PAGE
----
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About a year ago, almost to the day, I was first diagnosed with Type 2 Diabetes. About a year ago, almost to the day, I have received my second blood test where I did not, in fact, have Type 2 Diabetes.

Started with an A1c (blood glucose percentage for the last 4 months) that pegged all known instruments at almost 13%. If sugar where alcohol, I'd still be in jail. Today, after being off the meds that I was taking to get that down for 6 months, I'm at 5.6. 5.6, for those that are wondering, is considered good. Not even pre-diabetic.

1 year. That's all it took. Well, it took more than that, but not much. Regular excercise, trying very, very hard to keep my diet in check and regular excercise.

I know there are a zillion people out there that suffer from this. Some of them can't control it due to other medical factors. Some can't control it because of other reasons. For those of you that can't, you just keep doing you, follow your doctors instructions and do what you are doing to keep it in check.

For the rest of the people that have been diagnosed; why do you still have it? Please excuse me for a minute while I climb upon my grand ol' soap box, won't you.

  1. Excercise. This one is easy because you know what you need to do? Get off the couch and go for a 20 minute walk, and make it brisk. You have the 20 minutes. Trust me.
  2. The drive-thru is a lie. Besides the fact that it takes longer than actually going inside, it's over-processed crap full of all of things that are driving your blood glucose up.
  3. Diet. Try to work into a diet consisting primarily of proteins, vegetables and fruit. Have some beans in there too. Stay away from the baked goods, processed anything, frozen dinners and anything that has ingredients that you can't pronounce.
  4. For good measure, exercise.

Honestly, this is all I did. Granted, I started on the diet about 7 years ago, and really knuckled down about 2 years ago, and again about a year ago. Am I perfect? Fuck no. Am I doing better than you? Most definitely.

You shouldn't have to take a pill or a needle to do what your body does for you by design. If you do, and don't fall into the categories that I listed above, then you are definitely doing something wrong. This isn't easy to fix, especially if most of your meals come from drive-thru windows and are washed down with corn syrup laden drinks, but you will find that it is easier than you think.

There is no reason to have this. I did because I was lazy and eating poorly and used to weigh 320 pounds. And smoked a pack a day. But, here I am, 220 pounds, not smoking and riding my bicycle 70-100 miles per week. Check my Strava and you'll see that I have, really, riden almost 1300 miles this year.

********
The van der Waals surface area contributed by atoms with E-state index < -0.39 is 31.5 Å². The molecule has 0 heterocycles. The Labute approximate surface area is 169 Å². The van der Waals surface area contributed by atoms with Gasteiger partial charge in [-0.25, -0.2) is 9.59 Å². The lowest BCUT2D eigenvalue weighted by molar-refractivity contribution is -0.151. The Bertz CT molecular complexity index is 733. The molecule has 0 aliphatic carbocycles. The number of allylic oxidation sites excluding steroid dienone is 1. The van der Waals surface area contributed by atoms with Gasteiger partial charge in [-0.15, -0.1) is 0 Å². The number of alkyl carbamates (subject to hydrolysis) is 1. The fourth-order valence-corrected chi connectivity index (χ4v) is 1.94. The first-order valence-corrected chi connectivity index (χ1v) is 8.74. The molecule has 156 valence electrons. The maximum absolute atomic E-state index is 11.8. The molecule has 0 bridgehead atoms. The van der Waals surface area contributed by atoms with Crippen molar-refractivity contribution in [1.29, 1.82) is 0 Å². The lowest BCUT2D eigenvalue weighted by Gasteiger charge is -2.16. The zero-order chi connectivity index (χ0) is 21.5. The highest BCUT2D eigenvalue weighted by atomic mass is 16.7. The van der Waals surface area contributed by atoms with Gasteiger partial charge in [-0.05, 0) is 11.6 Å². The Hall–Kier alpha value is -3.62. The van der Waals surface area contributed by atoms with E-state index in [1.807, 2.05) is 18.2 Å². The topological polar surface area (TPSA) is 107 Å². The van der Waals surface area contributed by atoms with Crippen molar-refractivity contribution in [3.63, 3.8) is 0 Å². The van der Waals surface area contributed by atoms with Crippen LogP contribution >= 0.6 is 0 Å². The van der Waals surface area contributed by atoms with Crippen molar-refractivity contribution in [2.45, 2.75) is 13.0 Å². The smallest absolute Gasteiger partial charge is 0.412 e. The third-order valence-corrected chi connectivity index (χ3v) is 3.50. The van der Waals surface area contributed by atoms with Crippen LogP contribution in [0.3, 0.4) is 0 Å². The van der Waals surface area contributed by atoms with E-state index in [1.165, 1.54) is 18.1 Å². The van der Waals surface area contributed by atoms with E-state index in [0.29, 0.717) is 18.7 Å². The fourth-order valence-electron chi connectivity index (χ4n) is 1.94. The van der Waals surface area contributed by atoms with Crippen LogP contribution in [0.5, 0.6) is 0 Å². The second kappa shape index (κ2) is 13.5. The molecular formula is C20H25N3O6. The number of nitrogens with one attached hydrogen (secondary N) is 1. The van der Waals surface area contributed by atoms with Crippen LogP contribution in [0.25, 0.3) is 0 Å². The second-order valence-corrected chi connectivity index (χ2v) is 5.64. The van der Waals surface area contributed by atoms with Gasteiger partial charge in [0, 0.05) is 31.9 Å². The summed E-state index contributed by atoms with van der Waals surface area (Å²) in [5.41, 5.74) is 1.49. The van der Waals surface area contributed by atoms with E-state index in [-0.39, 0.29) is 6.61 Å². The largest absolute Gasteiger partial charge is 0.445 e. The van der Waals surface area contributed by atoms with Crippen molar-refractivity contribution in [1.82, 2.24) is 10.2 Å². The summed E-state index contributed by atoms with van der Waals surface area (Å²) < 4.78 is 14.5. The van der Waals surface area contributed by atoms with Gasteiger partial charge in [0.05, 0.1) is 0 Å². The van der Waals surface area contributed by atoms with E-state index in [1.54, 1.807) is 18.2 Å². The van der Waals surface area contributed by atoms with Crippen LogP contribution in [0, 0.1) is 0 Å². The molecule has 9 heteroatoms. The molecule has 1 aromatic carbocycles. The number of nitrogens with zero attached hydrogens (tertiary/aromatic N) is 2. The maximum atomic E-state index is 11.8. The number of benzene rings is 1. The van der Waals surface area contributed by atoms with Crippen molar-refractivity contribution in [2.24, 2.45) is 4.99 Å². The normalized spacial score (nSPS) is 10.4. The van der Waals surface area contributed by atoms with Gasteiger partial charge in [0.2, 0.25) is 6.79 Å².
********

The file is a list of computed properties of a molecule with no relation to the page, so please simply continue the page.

Turn off the TV, cut cable, shop for your food around the outside edge of the store, only get coffee at the donut shop and get off your ass! You can do this!

Please allow me to dismount my soapbox. Thank you.

I will be going back again in 3 months for another check to make sure I haven't gone off the rails. But this is who I am now. This is how I eat, how I exercise, how I live.

Finally, there was some strange results from this test. With all of my cycling and driving to work in a car without tinted windows (and about 5 hours a week with the top down), my vitamin D levels came back in the mid 20's. Good is 30 – 100 on whatever scale they use to measure that. Yes. You read that correctly. A guy that spends 20 hours a week outdoors, while living in Arizona, is vitamin D deficient.

Well, at least I beat Diabetes. #boom.

What Happened To The Science

For the last few months I have stopped checking my BC pre and post workout. Or, rather, I have stopped sharing that information. I know, that's weird coming from me, Mr. Share All The Things Even When Mom Hates It. But, to be honest, there is a reason for it.

I don't need to.

Now, I still have to go in for my quarterly blood work, but I'm pretty sure I have this beat. I wake up and check, I'm at 120 or better. I get home from work and I check and I'm at 120 or better. I exercise and I check and, again, I'm at 120 or better. Except for a few times where I had some issues after longer, more strenuous bike rides, I'm always pretty good.

I'm not really sure what happened. I am very sure that I started riding bikes just in time. The more people I talk to the more I am reminded how much more of a struggle this could have been, how much more dangerous this could have been, if I still weighed 300lbs this time last year.